October 1, 2010 § Leave a comment
There are many film titles worse than “The Social Network,” and many have been calling this film, directed by David Fincher and written by Aaron Sorkin, by other names. THAT FACEBOOK MOVIE, is how Nylon Men explains Jesse Eisenberg’s placement on their cover, where as Jon Stewart calls it “This facebook film.” “Facebookland,” I’ve joked, would have fit into the IMDB.com page of Eisenberg’s much more smoothly, alongside “Adventureland” and “Zombieland.”
These quibbles aside, The Social Network is the perfect title for this movie. According to the tell all that this film is baed on, Mark Zuckerberg’s lack of social graces and personal anxieties were the driving factor in the creation of Facebook.com. When I saw the film last Sunday, it was at a preview screening held by, of all things, MySpace, and featuring a panel of the stars of the film and Sorkin himself. The popular arguments are saying the film is a statement against the rampant narcissism of the generation of young people who are social networking their asses off. At the same time, though, Facebook didn’t become the zeitgeist pwner it is until it opened up to the entire public. Farmville didn’t become a thing until your relatives could fill their hours with it as much as the Tracy Flick lookalike you went to college with does. Further, Sorkin himself doesn’t care about the technological aspects of the film, as he’s said every time he’s interviewed.
The film is about how something was created to simulate college social life, and ended up destroying friendships in the process. His script gives the tech prospects their due, as it had to, but it also knows that the meat of the story is Zuckerberg himself. The first conversation has Sorkin’s standard walk-and-talk dialogue style, pioneered in the Bartlett White House, but at a bar table, and multiplied to an amazing degree. Zuckerberg’s then-girlfriend is having one conversation with him, he’s having at least five with her. As an introduction to the character, the scene works perfectly, and tells you that your fears about a boring movie about website creation were completely misplaced.
The Social Network is being pegged by some as a Revenge Of The Nerds for the 21th Century, which isn’t lazy as it is incomplete. One of the best scenes in the film, wherein a Beck’s pounding Zuckerberg, dejected from a breakup of his own making, simultaneously codes a website where peers can rate the looks of girls on campus and blogs a petty rant about his ex, her body, and her family on his LiveJournal. This will be pointed to for generations as one of the best depictions of the code writing process that’s ever been done. The layering of shots of screens that Fincher pulls off, where Zuckerberg is writing code in something called Apache, ripping photo libraries from different campus houses, writing blip after angry blip on his blog, and tying it all together with an amazing narration penned from Aaron Sorkin and delivered by Eisenberg. These aren’t your father’s nerds, they are angry, antisocial, and ready to sell each other out and down the river to get ahead.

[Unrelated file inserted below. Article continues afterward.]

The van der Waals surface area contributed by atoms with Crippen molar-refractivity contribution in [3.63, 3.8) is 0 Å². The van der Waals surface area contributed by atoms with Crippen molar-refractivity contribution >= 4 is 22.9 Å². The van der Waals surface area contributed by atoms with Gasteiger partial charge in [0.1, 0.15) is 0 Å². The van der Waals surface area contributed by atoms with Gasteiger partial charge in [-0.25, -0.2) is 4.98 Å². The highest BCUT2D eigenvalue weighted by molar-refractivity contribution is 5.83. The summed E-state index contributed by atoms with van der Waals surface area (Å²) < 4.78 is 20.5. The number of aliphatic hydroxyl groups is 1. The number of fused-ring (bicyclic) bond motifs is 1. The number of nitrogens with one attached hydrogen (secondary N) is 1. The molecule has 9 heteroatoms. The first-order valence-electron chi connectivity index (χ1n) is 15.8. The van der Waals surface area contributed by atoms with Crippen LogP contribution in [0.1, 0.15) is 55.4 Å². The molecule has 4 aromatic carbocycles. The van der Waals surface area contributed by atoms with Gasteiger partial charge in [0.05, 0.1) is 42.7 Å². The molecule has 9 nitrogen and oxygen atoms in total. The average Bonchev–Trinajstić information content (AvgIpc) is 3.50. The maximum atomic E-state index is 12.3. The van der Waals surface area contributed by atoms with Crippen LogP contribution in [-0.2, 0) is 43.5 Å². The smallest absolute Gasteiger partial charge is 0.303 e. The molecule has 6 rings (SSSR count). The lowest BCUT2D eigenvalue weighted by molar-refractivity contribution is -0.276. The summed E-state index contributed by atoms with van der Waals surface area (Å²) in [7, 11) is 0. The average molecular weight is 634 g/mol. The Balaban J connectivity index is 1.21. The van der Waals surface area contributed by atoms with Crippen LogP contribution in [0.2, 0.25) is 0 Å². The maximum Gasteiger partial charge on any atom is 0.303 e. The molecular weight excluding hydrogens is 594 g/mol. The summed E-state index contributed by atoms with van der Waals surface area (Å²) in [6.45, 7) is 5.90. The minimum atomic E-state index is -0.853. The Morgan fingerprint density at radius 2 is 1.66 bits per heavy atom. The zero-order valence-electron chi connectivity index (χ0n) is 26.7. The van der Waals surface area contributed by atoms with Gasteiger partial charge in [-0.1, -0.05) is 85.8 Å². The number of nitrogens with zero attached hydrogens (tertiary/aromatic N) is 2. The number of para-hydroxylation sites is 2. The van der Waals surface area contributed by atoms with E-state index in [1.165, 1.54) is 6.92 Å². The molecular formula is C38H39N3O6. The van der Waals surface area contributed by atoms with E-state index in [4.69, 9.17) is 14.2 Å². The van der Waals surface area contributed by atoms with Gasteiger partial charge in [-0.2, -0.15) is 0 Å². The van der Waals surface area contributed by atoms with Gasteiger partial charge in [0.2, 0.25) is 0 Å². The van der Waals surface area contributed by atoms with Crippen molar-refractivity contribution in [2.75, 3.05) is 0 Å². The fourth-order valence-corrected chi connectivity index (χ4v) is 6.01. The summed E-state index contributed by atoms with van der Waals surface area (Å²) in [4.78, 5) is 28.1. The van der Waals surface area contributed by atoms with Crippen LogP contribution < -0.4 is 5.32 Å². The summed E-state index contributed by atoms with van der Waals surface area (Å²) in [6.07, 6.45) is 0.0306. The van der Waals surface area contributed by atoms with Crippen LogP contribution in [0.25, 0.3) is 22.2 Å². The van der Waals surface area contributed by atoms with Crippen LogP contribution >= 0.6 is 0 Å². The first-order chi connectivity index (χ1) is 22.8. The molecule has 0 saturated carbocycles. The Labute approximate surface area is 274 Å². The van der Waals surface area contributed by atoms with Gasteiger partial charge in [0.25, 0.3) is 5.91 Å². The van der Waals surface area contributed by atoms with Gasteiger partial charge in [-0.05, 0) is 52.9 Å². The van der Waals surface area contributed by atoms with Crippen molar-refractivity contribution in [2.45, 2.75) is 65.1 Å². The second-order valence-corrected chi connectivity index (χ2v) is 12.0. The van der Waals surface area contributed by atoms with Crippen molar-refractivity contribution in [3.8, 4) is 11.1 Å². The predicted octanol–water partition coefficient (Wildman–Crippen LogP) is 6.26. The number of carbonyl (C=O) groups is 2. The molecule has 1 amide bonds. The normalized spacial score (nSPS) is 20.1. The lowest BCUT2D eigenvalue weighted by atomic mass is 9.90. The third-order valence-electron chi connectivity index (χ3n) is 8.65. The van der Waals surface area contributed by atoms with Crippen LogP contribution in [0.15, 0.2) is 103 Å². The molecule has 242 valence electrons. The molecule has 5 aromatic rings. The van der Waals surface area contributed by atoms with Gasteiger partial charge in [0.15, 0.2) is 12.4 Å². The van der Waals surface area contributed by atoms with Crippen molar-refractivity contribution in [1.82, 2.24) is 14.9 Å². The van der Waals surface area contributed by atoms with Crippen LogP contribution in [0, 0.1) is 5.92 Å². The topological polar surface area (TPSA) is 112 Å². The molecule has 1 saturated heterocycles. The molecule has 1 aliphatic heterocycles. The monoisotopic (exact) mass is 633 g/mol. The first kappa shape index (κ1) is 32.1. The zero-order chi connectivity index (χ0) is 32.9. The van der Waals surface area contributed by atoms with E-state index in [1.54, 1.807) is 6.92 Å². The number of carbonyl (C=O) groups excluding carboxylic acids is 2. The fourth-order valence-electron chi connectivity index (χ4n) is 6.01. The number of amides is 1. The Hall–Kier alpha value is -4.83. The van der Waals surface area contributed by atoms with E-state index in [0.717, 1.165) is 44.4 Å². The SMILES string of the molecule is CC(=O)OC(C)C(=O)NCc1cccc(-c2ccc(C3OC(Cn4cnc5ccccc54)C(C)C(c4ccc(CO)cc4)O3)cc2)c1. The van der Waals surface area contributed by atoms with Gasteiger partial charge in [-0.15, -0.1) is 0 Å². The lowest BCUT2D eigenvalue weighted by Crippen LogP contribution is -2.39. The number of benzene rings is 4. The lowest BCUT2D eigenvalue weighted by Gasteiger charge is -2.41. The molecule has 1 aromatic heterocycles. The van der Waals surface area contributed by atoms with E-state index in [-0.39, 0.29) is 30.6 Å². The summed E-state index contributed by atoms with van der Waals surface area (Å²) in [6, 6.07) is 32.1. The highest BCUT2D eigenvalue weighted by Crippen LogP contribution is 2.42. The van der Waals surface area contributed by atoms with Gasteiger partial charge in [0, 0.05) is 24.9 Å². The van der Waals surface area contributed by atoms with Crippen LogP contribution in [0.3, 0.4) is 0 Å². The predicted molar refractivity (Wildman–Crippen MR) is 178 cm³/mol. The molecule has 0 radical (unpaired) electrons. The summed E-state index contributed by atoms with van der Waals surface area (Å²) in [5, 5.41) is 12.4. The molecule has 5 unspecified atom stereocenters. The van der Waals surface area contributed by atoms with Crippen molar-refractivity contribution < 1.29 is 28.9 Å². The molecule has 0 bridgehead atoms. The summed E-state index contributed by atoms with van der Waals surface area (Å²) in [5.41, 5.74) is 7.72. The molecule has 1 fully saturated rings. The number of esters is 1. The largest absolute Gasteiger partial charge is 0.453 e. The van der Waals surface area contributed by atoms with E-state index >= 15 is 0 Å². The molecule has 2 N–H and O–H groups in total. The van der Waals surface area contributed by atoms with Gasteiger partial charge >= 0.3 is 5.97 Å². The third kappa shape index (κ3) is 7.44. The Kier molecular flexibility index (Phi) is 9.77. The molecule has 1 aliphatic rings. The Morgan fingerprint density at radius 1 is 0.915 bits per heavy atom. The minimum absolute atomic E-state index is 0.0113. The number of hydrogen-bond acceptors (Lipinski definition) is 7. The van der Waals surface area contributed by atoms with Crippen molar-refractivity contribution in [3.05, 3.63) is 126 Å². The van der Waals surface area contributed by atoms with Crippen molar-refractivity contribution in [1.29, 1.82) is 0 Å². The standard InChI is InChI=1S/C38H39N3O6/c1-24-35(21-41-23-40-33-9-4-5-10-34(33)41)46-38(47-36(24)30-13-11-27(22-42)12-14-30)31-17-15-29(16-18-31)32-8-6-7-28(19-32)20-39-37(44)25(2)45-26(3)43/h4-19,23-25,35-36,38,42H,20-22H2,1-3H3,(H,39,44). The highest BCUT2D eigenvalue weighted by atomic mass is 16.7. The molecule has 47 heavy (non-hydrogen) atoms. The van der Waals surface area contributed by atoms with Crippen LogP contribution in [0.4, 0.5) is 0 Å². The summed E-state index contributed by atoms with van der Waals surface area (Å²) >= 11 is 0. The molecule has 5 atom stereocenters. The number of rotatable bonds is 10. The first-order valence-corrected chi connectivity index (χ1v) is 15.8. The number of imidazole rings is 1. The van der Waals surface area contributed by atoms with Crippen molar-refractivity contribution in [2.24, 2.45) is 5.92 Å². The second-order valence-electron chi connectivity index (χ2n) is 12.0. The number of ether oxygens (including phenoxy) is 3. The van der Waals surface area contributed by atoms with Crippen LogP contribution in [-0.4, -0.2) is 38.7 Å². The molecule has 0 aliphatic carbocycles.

Back in the club, though, Timberlake’s Parker doesn’t always work. His line delivery is excellent, but his story about a girl he couldn’t get doesn’t play as believable, because, well, Parker looks like Justin fucking Timberlake. The guy gives a great performance, but the hype surrounding it overlooks the fact that he’s frequently in danger of being viewed as blatant stunt casting. He overcomes expectations, but that’s not always something to be amazed by.
Finally, the movie’s secret weapon is Trent Reznor & Atticus Ross’ score. It keeps the movie pushing along at a furious pace, similar to the breakneck speed at which Zuckerberg’s brain is functioning. It’s mostly been kept from the public as Kanye West’s single “Power” is the song in the TV ads, and the choral cover of Radiohead’s “Creep” is the in theaters trailer song. Once people get ahold of the score, they’ll realize that Reznor’s still to be respected, even if Nine Inch Nails is retired.
This is all to say that while The Social Network isn’t the greatest film of the year (the title is still being held by Winter’s Bone), it offers a lot to all audiences, from the kids who’ll be checking into Four Square at the theater and their parents who, much like Justing Timberlake and Jon Stewart, claim to have no idea what changing your status means.
 The screening’s obsession with crowd sourcing the questions for the panel from MySpace, and doing no work at all to make sure the questions were worth the cast’s time, was a greater indictment of the youth than anything the movie has to offer.
 the award for product placement of the year, this is something Sorkin talked about at the Q&A. Initially, he liked the visuals and idea of Zuckerberg pouring himself a screwdriver, which would suggest drinking to get drunk. But, their researchers found out the exact beverage that was the Ambrosia which helped birth facemash.com, the predecessor to Facebook.
 Slate.com’s Luke O’Brien reports that the actual facemash.com was for rating the looks of both genders, so apparently, Sorkin took some creative license here and there.
 Which goes to show that these tech trends come and go. I mean LIVEJOURNAL? They would kill to be mentioned in any movie, much less the biopic of the internet generation.
 The Daily Show interview, 9/30/10.